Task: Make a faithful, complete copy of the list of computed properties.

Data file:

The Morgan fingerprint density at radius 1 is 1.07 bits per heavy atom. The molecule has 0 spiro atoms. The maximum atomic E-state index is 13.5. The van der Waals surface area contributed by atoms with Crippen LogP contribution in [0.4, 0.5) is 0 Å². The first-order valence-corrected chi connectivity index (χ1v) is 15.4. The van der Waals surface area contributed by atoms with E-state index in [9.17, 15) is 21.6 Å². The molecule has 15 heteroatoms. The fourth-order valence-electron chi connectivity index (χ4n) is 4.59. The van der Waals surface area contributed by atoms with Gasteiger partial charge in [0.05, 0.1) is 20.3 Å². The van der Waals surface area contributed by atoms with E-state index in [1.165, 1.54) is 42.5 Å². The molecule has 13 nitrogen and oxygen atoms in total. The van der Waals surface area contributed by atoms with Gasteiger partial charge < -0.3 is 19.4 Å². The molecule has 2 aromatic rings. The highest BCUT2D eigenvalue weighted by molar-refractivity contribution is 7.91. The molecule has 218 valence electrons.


The Morgan fingerprint density at radius 1 is 1.07 bits per heavy atom. The molecule has 0 spiro atoms. The maximum atomic E-state index is 13.5. The van der Waals surface area contributed by atoms with Crippen LogP contribution in [0.4, 0.5) is 0 Å². The first-order valence-corrected chi connectivity index (χ1v) is 15.4. The van der Waals surface area contributed by atoms with E-state index in [9.17, 15) is 21.6 Å². The molecule has 15 heteroatoms. The fourth-order valence-electron chi connectivity index (χ4n) is 4.59. The van der Waals surface area contributed by atoms with Gasteiger partial charge in [0.05, 0.1) is 20.3 Å². The van der Waals surface area contributed by atoms with E-state index in [1.165, 1.54) is 42.5 Å². The molecule has 13 nitrogen and oxygen atoms in total. The van der Waals surface area contributed by atoms with Gasteiger partial charge < -0.3 is 19.4 Å². The molecule has 2 aromatic rings. The highest BCUT2D eigenvalue weighted by molar-refractivity contribution is 7.91. The molecule has 218 valence electrons.